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Summary: Joseph thought he knew what he wanted: freedom from embarassment, a normal life, a few friends to support him. But in listening to the Spirit he found that what he really wanted was to love and to be loved, to be significant, and to be understood by God.

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What do you want for Christmas? I hope there’s somebody

in your life who is asking that question. I am not one of those

curmudgeons who thinks we should do away with giving gifts

at Christmas. Yes, it gets out of hand. And yes, it’s all very

commercial. But still, gift-giving is a part of the joy of the

season. Let’s not throw it away. So, what do you want for

Christmas?

Those of us of a certain age can remember when the answer

to that was framed in a silly song, “All I want for Christmas is

my two front teeth!” Remember that?! Sung by a six-year-

old moppet trying to figure out what had become of her

choppers. “All I want for Christmas is my two front teeth, my

two front teeth .. “ What a classic! And you think popular

music today is empty and pointless? That’s your opinion,

from the generation that gave us not only the “two front

teeth” song, but also such inspirational wonders as “Rudolph

the Red-Nosed Reindeer” and that profoundly spiritual

number, “I Saw Mommy Kissing Santa Claus”! So who says

they don’t write music like they used to? Thank goodness

they don’t!

But, now, really, what do you want for Christmas? I have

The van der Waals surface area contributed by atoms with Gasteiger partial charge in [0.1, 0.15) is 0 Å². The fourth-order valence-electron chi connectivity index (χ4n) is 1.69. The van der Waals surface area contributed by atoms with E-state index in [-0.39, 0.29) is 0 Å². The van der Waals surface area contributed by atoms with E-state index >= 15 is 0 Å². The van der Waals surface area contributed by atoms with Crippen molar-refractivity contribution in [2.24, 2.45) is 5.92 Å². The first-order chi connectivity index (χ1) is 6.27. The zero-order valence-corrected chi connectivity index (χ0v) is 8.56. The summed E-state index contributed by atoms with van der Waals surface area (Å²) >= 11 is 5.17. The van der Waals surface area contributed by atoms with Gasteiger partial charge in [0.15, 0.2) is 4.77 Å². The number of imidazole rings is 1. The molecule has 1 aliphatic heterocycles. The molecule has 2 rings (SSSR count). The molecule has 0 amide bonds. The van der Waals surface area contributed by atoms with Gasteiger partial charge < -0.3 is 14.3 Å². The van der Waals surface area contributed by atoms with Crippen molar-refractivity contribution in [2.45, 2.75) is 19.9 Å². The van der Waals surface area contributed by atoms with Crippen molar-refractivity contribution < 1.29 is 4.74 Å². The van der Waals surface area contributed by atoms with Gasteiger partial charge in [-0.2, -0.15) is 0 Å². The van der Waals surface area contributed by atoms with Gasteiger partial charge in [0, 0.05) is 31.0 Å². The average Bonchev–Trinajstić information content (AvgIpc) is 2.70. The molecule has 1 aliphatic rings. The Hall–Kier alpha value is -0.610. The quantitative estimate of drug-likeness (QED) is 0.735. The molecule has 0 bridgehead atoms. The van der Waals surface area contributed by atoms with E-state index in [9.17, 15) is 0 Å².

never been good at answering that question. I have a hard

time figuring out what to give for Christmas, but I have an

even harder time deciding what to ask for for Christmas.

Long about December 20th or so, despairing of any hints from

me, my son, my daughter, and my wife call each other up

and ask, “What does dad want?” They just despair of ever

figuring out what I want, because I don’t know myself. Part

of that is that I was trained early on not to want things we

couldn’t afford. I got introduced early to the peculiarities of

Santa Claus’s budget; I learned in my childhood that Santa

had thousands upon thousands of boys and girls all over the

world to take care of, and so his budget was suspiciously

similar to the budget of a postman trying to keep the house

warm and put clothes on his growing boys. There were no

frills in Santa’s budget! So I learned early not to want

something that was out of reach anyway.

What do I want for Christmas? One year I tried to go super-

spiritual. I said to my family, don’t give me anything. There

is nothing that I need and nothing that I want, so take what

you would have spent on me and put it in the International

Missions Offering at the church. Just give it to missions, and

I will be happy. Well, that was a struggle. First, they didn’t

think I really meant it. They knew that we say things that

sound spiritual, but we don’t really mean it. And second,

they felt that I had to have something to open, something

under the tree. A slip of paper saying we gave a hundred

dollars to missions just didn’t get it. No, they said, that won’t

work. That’s what you say you want. But come on, what do

you really want for Christmas?

Isn’t it true that what we say we want may not be what we

really want? What we think we want at the moment may not

be what we ultimately, bottom line, really want. We may find

out that down deep, beneath the surface, there is something


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